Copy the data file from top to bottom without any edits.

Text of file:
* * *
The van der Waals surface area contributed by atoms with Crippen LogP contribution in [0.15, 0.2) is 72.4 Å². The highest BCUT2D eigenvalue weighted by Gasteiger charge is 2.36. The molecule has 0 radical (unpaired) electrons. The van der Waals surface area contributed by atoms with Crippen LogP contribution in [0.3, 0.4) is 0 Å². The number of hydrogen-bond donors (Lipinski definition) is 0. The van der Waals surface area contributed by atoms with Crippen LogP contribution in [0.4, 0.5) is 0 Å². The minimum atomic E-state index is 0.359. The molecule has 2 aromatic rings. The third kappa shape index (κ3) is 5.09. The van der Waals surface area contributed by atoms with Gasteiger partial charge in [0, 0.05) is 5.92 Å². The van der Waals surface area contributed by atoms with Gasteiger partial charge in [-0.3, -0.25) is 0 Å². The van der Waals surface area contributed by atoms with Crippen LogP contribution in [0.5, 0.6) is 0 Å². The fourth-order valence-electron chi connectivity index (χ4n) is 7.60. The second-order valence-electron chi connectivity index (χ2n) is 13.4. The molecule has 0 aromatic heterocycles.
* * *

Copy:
The van der Waals surface area contributed by atoms with Crippen LogP contribution in [0.15, 0.2) is 72.4 Å². The highest BCUT2D eigenvalue weighted by Gasteiger charge is 2.36. The molecule has 0 radical (unpaired) electrons. The van der Waals surface area contributed by atoms with Crippen LogP contribution in [0.3, 0.4) is 0 Å². The number of hydrogen-bond donors (Lipinski definition) is 0. The van der Waals surface area contributed by atoms with Crippen LogP contribution in [0.4, 0.5) is 0 Å². The minimum atomic E-state index is 0.359. The molecule has 2 aromatic rings. The third kappa shape index (κ3) is 5.09. The van der Waals surface area contributed by atoms with Gasteiger partial charge in [0, 0.05) is 5.92 Å². The van der Waals surface area contributed by atoms with Gasteiger partial charge in [-0.3, -0.25) is 0 Å². The van der Waals surface area contributed by atoms with Crippen LogP contribution in [0.5, 0.6) is 0 Å². The fourth-order valence-electron chi connectivity index (χ4n) is 7.60. The second-order valence-electron chi connectivity index (χ2n) is 13.4. The molecule has 0 aromatic heterocycles.